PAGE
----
Ruth Brandon: Dust to dust - the very worst car of my life

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Indy Lifestyle Online

I've always preferred small cars, an illogical attachment that has survived a driving lifetime. But it has been sorely tested. Drivers of today's small cars, with their silent engines and smooth rides, have no concept of the truly - some might say, excessively - visceral experience that small car driving used to be.

I've always preferred small cars, an illogical attachment that has survived a driving lifetime. But it has been sorely tested. Drivers of today's small cars, with their silent engines and smooth rides, have no concept of the truly - some might say, excessively - visceral experience that small car driving used to be.

Keeping yourself grounded. For this, there was nothing quite like the old Fiat 500, whose occupants drove more or less sitting on the road. A friend who owned one unforgettably described it as being "like a little goat". What she meant was that it would climb any hill, albeit at walking pace.

When I first learned to drive, my reward for passing the test was to be a red Fiat 500 fitted with stereo sound. Driving it was an unbelievable experience, like sitting inside a headphone. To my infinite regret, I failed that test, so never actually got to possess the car.

The first car I ever actually personally owned was a Fiat 127. White when I first acquired it, it soon began to sprout ominous bubbles. These burst to reveal little patches of rust, which then disintegrated, so that my car looked as though it had some terrible dermatological problem. But Nature, as we know, abhors a vacuum. Gradually the little holes began to fill. First they grew moss, then more advanced forms of vegetation began to appear - grass, and even a few actual flowers. Always a keen gardener, I didn't really mind this, and the engine remained irreproachable.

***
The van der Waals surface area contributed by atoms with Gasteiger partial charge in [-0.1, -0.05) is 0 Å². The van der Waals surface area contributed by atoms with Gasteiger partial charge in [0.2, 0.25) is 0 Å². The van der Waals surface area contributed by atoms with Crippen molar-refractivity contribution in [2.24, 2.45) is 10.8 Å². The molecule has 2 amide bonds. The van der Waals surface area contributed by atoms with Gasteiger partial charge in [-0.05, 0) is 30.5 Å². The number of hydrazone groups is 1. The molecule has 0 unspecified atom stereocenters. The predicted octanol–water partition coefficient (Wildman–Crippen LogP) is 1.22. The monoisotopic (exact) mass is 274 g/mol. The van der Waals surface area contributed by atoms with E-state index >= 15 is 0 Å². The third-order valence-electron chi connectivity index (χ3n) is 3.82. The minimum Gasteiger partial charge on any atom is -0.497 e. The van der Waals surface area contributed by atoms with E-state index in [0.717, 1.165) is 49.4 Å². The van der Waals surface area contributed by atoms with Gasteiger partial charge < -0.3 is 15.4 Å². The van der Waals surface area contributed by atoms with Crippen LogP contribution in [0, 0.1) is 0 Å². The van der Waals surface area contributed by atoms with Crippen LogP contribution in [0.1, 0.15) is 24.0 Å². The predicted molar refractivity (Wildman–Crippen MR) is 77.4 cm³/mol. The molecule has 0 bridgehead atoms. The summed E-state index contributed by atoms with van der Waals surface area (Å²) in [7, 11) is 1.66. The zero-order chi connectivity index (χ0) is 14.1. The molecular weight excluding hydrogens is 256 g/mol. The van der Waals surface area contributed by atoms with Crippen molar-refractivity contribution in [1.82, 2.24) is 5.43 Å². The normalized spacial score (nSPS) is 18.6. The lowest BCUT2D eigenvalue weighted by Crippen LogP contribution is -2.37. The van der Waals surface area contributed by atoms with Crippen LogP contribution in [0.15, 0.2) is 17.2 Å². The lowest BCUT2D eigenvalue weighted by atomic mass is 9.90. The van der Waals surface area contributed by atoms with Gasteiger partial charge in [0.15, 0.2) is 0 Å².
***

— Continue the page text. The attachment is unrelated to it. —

After a few years, however, my 127 developed an obstinate aversion to going backwards. The inconvenience this caused was too much even for my lenient standards, and I traded it in for another car, against whose price it unbelievably turned out still to be worth £400.

Lightness is all, at least if you are driving the Citroen 2CV. These, the Gallic equivalent of the Fiat 500, have many wonderful qualities. They are held together by string, which is handy for repairs, and the back seat takes out, which means you can sleep in them, if you don't mind a step just under your neck. They are also very light - if you drive one into a ditch you can just lift it out (I know this from personal experience).

Also, the door, when open, folds right back against the car's body. When mine bust on the Hammersmith flyover, this, combined with its left-hand drive, enabled me to scoot it to safety (and eventual oblivion) while still steering with one hand.

Dust to dust. The worst car of my life was undoubtedly a Citroen 3CV. When this was first mooted I thought: Great, a slightly bigger and better 2CV. Wrong. Where the 2CV seated four, and was (like all truly French paintwork) grey, the 3CV seated two full-size persons and two legless dwarfs, and came in a wholly disgusting shade of urine green.

It also courted modernity in the form of a roof whose basic metal was lined with some sort of foam rubber fabric. Unfortunately, foam rubber is not a durable material; after a few years it starts to disintegrate. And the 3CV is not a smooth ride. Accordingly, whenever anyone started this car, they were coated with a mysterious greyish-white powder that rained from the roof.

In the end I abandoned the hateful thing in a field. The insurance company refused to believe in its disappearance, however, (in France, cars must be taken to a certified knacker's yard) and I had to fend off renewal notices for years.

Moral: Cars are not horses. Treat anything that pretends otherwise with suspicion. And the more horses it pretends it is, the more suspicion it deserves.

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